Desc Introduction Li and Fung, a Chinese company founded in has been experiencing high growth rates due to a series of acquisitions and the offer of a wide range of services in the whole elements of the supply chain from raw material till finished goods. Recently the question its managers have to deal is how to face the challenges posed by the internet, more specifically, its lifung. This company was an extension of its brick and mortar operations allowing the company to enter the SME Small and Medium Enterprises market.
Introduction This paper provides an overview of e-commerce activities in the textile and apparel industries.
With the advent of the internet, apparel sales have started to move on-line. To understand how the growth pattern of on-line apparel sales might differ from that of other products, we outline some of the critical ways in which the apparel purchase decision differs from purchase decisions for other consumer products, such as books and compact disks, which have experienced rapid growth in on-line sales.
In view of these differences, we characterize some of the new technologies and business practices that are being developed to facilitate on-line apparel purchasing.
The paper then focuses on business-to-consumer B2C business models that have emerged to sell apparel on-line. We then turn to an analysis of business-to-business B2B models that are beginning to surface, concentrating on the potential benefits these models offer to textile1 apparel-retail supply chain operations.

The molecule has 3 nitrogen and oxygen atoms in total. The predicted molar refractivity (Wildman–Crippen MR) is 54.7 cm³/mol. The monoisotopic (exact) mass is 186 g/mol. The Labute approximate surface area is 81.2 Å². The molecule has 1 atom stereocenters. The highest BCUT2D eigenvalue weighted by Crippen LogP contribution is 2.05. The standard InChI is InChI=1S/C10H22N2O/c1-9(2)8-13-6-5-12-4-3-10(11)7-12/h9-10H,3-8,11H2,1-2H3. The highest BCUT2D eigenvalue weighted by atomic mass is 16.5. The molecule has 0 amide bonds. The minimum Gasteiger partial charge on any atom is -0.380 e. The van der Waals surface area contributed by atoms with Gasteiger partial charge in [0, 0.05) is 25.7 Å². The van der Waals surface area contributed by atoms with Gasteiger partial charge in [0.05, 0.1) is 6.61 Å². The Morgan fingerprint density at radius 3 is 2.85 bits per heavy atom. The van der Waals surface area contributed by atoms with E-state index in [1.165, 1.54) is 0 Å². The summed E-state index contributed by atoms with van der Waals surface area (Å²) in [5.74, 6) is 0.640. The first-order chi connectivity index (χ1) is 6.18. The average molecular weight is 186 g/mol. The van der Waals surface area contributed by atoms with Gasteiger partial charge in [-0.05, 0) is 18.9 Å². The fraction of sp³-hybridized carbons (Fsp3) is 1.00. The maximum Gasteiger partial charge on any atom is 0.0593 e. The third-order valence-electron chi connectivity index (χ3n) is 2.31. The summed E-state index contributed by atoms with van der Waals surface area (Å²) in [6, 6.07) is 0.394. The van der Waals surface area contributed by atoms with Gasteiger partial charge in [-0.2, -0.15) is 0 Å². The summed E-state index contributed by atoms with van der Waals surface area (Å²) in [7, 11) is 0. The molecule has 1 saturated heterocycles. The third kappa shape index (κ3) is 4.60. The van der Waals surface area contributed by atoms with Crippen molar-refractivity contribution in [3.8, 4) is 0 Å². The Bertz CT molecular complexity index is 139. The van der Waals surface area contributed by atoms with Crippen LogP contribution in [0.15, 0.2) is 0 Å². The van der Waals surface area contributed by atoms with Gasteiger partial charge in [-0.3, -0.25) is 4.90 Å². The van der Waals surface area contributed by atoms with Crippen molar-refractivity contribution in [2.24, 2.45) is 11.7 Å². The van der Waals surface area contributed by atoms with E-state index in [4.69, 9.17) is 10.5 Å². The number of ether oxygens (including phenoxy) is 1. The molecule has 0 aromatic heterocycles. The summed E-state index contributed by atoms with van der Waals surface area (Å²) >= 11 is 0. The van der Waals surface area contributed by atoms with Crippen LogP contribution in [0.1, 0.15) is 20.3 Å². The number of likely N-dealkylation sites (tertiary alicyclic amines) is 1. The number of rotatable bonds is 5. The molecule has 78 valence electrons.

We also discuss some of the different models that are emerging, and how they are related to differences in channel power. The internet has already affected the apparel and textile industries. Driven to provide consumer convenience, the majority of apparel manufacturer and retailers have created a virtual version of some aspects of their current physical environment.
A few apparel manufacturers and retailers have used the internet to go beyond their existing offerings, providing the consumer with a value-added internet experience using, for example, customized on-line apparel catalogs, or offering custom-fit clothing.
However, the potential impact of the internet on the consumer, and on the industry, lies not in what the consumer sees and does on a computer, but in how retailers and manufacturers leverage the internet to meet both expressed and latent consumer needs.
The technology now exists to redesign the textile-apparel supply chain to provide consumers with what they want, when and where they want it. The barriers to implementation lie less in the technology than in the willingness of the members of the supply chain to redefine their policies and practices to take full advantage of the internet technology.
Industry Background1 The apparel industry can be segmented in several ways that are useful for trying to make sense of the different business models that characterize the industry. Cost is one basis for segmentation.
A large segment of the apparel industry competes on low cost. To achieve rock-bottom costs, manufacturers typically pursue production in low-labor cost countries and endure the long lead times that usually result from the combination of distant suppliers, low-cost transportation, and attempts to gain operational efficiencies by 2 manufacturing and shipping in large lot sizes.
Lower cost clothing is typically sold through mass merchants such as K-Mart and Wal-Mart or lower-end specialty stores such as the Limited. These firms are more likely to sell through department stores or higher-end specialty stores such as Ann Taylor.
In recent years, fashion attributes have infused nearly all garment types: These trends have created increasing demand uncertainty that has changed radically the basis of competition in the textile-apparel-retail channel. The forces driving lean retailing are summarized in Exhibit 2.